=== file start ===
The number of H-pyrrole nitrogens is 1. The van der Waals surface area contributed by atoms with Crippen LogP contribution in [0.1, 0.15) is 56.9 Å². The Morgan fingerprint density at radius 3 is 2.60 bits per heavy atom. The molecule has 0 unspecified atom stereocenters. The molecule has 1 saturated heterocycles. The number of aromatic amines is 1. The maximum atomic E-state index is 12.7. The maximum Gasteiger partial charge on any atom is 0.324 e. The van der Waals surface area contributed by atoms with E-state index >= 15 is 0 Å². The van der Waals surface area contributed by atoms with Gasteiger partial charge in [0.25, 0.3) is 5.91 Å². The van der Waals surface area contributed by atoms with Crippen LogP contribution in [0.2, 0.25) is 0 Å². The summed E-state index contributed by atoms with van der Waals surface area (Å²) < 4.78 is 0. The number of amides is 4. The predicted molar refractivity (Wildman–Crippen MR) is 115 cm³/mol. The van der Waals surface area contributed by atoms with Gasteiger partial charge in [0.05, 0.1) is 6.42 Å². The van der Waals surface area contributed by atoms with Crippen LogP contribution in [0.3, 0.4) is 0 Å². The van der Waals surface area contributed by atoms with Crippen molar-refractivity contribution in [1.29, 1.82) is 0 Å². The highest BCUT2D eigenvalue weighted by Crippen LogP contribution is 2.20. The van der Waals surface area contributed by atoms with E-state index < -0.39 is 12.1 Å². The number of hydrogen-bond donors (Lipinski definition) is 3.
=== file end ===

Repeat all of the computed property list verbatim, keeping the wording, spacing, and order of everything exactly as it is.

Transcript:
The number of H-pyrrole nitrogens is 1. The van der Waals surface area contributed by atoms with Crippen LogP contribution in [0.1, 0.15) is 56.9 Å². The Morgan fingerprint density at radius 3 is 2.60 bits per heavy atom. The molecule has 0 unspecified atom stereocenters. The molecule has 1 saturated heterocycles. The number of aromatic amines is 1. The maximum atomic E-state index is 12.7. The maximum Gasteiger partial charge on any atom is 0.324 e. The van der Waals surface area contributed by atoms with E-state index >= 15 is 0 Å². The van der Waals surface area contributed by atoms with Gasteiger partial charge in [0.25, 0.3) is 5.91 Å². The van der Waals surface area contributed by atoms with Crippen LogP contribution in [0.2, 0.25) is 0 Å². The summed E-state index contributed by atoms with van der Waals surface area (Å²) < 4.78 is 0. The number of amides is 4. The predicted molar refractivity (Wildman–Crippen MR) is 115 cm³/mol. The van der Waals surface area contributed by atoms with Gasteiger partial charge in [0.05, 0.1) is 6.42 Å². The van der Waals surface area contributed by atoms with Crippen LogP contribution in [0.3, 0.4) is 0 Å². The van der Waals surface area contributed by atoms with Crippen molar-refractivity contribution in [1.29, 1.82) is 0 Å². The highest BCUT2D eigenvalue weighted by Crippen LogP contribution is 2.20. The van der Waals surface area contributed by atoms with E-state index < -0.39 is 12.1 Å². The number of hydrogen-bond donors (Lipinski definition) is 3.